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Discussion Starter · #6 ·
I don't now and never have owned a "code reader". Instead, I learned enough of the language used to interact with the vehicle modules directly myself. The beginnings of that were found right here on this website and another, posted back in 2011.

So with a code reader like you have, does it at least comfirm that it has communicated with the EBCM? Or is it possible that the reader simply cannot communicate with the EBCM because it has not been properly programmed to do so? And when these readers say 'no codes' does it indicate which of the 8 levels of code status it asked for?

All that doubt is why I much prefer to ask the module myself, without even the use of apps like Torque Pro or others. In this way I know exactly what has been requested amd what the response means.
The response to that is a Definite Maybe. It depends on the code reader and the level of integration in the vehicle. My DIY level reader cost about $125 in 2016. It's supposed to read ABS codes, but I've never gotten it to communicate with the ABS units on my 2001 Blazer or 2007 Envoy, but it never reported failure to communicate messages either. It simply failed to bring up any response to the request to talk to the ABS. The professional mechanic I took the Envoy to has a a Snap-On unit that probably cost $2000 or $3000 plus subscription costs to keep it updated. His unit reported that the EBCM was not communicating, and could bring up far more detail than my DIY level unit.

I admire your dedication and skill in learning this technology. I have other interests to persue at this time.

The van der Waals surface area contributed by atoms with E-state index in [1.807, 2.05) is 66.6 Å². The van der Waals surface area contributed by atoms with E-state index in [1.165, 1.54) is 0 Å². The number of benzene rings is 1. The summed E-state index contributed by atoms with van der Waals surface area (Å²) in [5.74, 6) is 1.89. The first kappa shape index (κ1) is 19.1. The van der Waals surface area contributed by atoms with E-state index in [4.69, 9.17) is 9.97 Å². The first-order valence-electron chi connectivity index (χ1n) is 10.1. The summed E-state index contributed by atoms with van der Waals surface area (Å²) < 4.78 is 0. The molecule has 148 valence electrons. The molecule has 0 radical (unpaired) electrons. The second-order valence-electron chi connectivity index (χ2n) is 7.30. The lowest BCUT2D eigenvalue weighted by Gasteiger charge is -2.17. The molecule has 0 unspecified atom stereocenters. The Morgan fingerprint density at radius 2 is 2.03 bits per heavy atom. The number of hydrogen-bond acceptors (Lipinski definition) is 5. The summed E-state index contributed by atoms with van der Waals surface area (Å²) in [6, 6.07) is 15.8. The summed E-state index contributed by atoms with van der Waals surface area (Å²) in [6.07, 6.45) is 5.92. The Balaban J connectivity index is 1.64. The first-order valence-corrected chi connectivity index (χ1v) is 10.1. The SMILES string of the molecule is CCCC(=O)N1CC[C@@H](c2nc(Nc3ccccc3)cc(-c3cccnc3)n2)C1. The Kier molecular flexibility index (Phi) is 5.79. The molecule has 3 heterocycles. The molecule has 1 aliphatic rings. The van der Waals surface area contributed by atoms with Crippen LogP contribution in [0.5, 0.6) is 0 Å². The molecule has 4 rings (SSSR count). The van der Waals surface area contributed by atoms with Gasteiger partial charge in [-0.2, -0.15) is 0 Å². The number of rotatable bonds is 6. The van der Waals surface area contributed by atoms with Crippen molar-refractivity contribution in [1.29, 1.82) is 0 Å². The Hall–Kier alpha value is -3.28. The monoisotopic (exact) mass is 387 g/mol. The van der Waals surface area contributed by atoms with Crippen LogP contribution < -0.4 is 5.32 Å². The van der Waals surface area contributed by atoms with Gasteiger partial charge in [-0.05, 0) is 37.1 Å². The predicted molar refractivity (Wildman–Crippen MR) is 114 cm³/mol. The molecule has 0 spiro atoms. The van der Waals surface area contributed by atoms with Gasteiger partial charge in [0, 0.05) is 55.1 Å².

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Discussion Starter · #7 ·
I just wanted to update this thread. I successfully resolved this issue. The problem was actually in the ignition starter switch. Once I replaced that, it re-established communication to the EBCM. The new EBCM had no parameters programmed into it, and the local GM dealership wouldn't help me out at all. Their policy was to only program control modules they had sold, and they wouldn't touch any vehicles more than 10 years old.
So since the problem was actually a communication issue, and not a failed EBCM, I reinstalled the old EBCM, and my Autel code reader was able to clear the communication error code and my old EBCM responded and cleared the lights. I'll take the car for state inspection tomorrow.
As a side note, the clamp mechanism holding the wire harness to the EBCM broke. This handle operates a slide on each side of the wire harness locking the harness to the EBCM. If you have to take yours off, be sure to clean and grease this mechanism so it doesn't break on you. I was able to lock the harness in place by using a screwdriver to operate the sliding cam on each side of the harness into place. I'm not sure if I'll be able to get it back off, but hopefully that's 5 years down the road or so...